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I have some set $S_1,\ldots,S_k$ ($k \geq 3$) of bins, each initially with $N_0(S_i)$ balls ($N_t(S_i)$ denotes the number of balls in $S_i$ at time $t$). A bin can contain a negative number of balls. Now I apply the following rule: at time $t$, I choose 3 bins uniformly at random, say $S_{i_1}, S_{i_2}, S_{i_3}$, and $$N_{t+1}(S_{i_1}) = N_t(S_{i_1}) - 1,$$ $$N_{t+1}(S_{i_2}) = N_t(S_{i_2}) + N_{t}(S_{i_3}) + 1,$$ $$N_{t+1}(S_{i_3}) = 0.$$ Can anything reasonably be said about the distribution of balls as $t\to \infty$?

Edit: I should also say, the 3 bins are chosen among the $\binom{k}{3}$ 3-sets of bins; they are always distinct.

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"A bin can contain a negative number of balls" Then the balls-and-bin metaphor is not very apt :-) Further, the rules (which, again, does not relate to balls and bins) seem to have some error ($N_3$??) –  leonbloy Sep 4 '12 at 17:41
    
I presume that $N_3(S_{i_2})$ should be $N_t(S_{i_3})$. –  Robert Israel Sep 4 '12 at 17:43
    
@RobertIsrael : yes, that conserves the number of "balls" –  leonbloy Sep 4 '12 at 17:44
    
Yes, thanks for pointing those out, fixed –  Eric Tressler Sep 4 '12 at 17:48
    
Some motivation? Did you try something? It seems to me that the third rule, the symmetry and the conservation, implies that for large $t$ the initial state has no influence, and all bins have the same expected value. Do you agree? Is this not enough for you? –  leonbloy Sep 4 '12 at 17:52

1 Answer 1

up vote 2 down vote accepted

Let's consider an easy case: $k=3$ where the total number of balls (which is a conserved quantity) is $1$. At each positive time there will be one bin with $0$ balls, so the others will have $x$ and $1-x$ for some integer $x$. Let $Y_t = \max(x, 1 - x)$. With probability $1/3$, the bin with $0$ will be chosen as $S_{i_1}$ and $Y_{t+1} = 2$. With probability $1/3$, the bin with $1 - Y_t$ will be chosen as $S_{i-1}$, so $Y_{t+1} = Y_t + 1$. With probability $1/3$, the bin with $Y_t$ will be chosen as $S_{i_1}$, so $Y_{t+1} = Y_t - 1$ unless $Y_t = 1$, in which case $Y_{t+1} = 1$. The transition matrix for the (infinite) Markov chain $Y_t$ looks like this: $$ \pmatrix{ 1/3 & 2/3 & 0 & 0 & 0 & \ldots \cr 1/3 & 1/3 & 1/3 & 0 & 0 & \ldots \cr 0 & 2/3 & 0 & 1/3 & 0 & \ldots \cr 0 & 1/3 & 1/3 & 0 & 1/3 & \ldots \cr 0 & 1/3 & 0 & 1/3 & 0 & \ldots \cr 0 & 1/3 & 0 & 0 & 1/3 & \ldots\cr \ldots & \ldots & \ldots & \ldots & \ldots & \ldots}$$ Equilibrium probabilities $\mu_j$ for this Markov chain should satisfy $\mu_1 = \mu_2/2$, $(5/6) \mu_2 = 1/3 + \mu_3/3$, and $\mu_j = (\mu_{j-1} + \mu_{j+1})/3$ for $j \ge 3$. The general solution to that recurrence is $\mu_j = A r_1^j + B r_2^j$ where $r_1 = (3 - \sqrt{5})/2$ and $r_2 = (3 + \sqrt{5})/2$, but in order for $\mu_j$ to be summable we must have $B=0$, i.e. $\mu_j = r_1^{j-2} \mu_2$ for $j \ge 2$. That gives us $$ 1 = \sum_{j=1}^\infty \mu_j = \frac{1}{2} \mu_2 + \sum_{j \ge 2} r_1^{j-2} \mu_2 = \left(\frac{1}{2} + \frac{2}{\sqrt{5}-1} \right) \mu_2 $$ i.e. $\mu_2 = 2 \sqrt{5} - 4$. We do get a stationary probability distribution with $\mu_1 = \sqrt{5} -2$, $\mu_j = (2 \sqrt{5}-4) ((3 - \sqrt{5})/2)^{j-2}$ for $j \ge 2$.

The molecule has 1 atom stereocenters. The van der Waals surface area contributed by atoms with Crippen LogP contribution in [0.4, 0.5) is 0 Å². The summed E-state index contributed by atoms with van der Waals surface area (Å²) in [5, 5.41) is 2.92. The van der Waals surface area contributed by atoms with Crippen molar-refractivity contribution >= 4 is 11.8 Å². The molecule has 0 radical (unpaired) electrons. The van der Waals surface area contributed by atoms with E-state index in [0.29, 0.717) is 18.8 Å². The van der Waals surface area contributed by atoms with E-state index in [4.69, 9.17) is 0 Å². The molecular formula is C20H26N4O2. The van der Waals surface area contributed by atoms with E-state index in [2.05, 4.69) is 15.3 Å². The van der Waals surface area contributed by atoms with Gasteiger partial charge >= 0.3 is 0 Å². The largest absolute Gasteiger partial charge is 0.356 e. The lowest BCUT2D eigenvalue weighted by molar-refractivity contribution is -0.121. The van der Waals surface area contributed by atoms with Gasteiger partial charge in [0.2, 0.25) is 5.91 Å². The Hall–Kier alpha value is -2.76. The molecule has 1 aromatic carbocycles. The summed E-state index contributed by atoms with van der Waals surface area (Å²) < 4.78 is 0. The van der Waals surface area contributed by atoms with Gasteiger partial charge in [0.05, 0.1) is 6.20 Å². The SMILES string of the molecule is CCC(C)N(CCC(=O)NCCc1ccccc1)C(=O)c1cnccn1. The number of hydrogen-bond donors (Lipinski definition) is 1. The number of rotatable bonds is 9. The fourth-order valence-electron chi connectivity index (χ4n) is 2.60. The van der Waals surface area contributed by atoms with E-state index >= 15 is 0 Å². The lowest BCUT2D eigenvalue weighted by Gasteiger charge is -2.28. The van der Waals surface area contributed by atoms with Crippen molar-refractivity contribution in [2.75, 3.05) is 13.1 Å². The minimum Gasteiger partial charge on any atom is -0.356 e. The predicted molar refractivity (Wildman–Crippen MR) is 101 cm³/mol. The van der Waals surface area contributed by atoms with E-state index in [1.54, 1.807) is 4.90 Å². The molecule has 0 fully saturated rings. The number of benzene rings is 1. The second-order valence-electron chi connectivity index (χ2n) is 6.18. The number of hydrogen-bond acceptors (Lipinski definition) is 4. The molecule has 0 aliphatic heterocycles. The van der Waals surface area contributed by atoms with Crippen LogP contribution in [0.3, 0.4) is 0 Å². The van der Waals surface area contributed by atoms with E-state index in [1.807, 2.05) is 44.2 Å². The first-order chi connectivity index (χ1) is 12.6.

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Thank you, this is a very thorough answer. –  Eric Tressler Sep 4 '12 at 20:27

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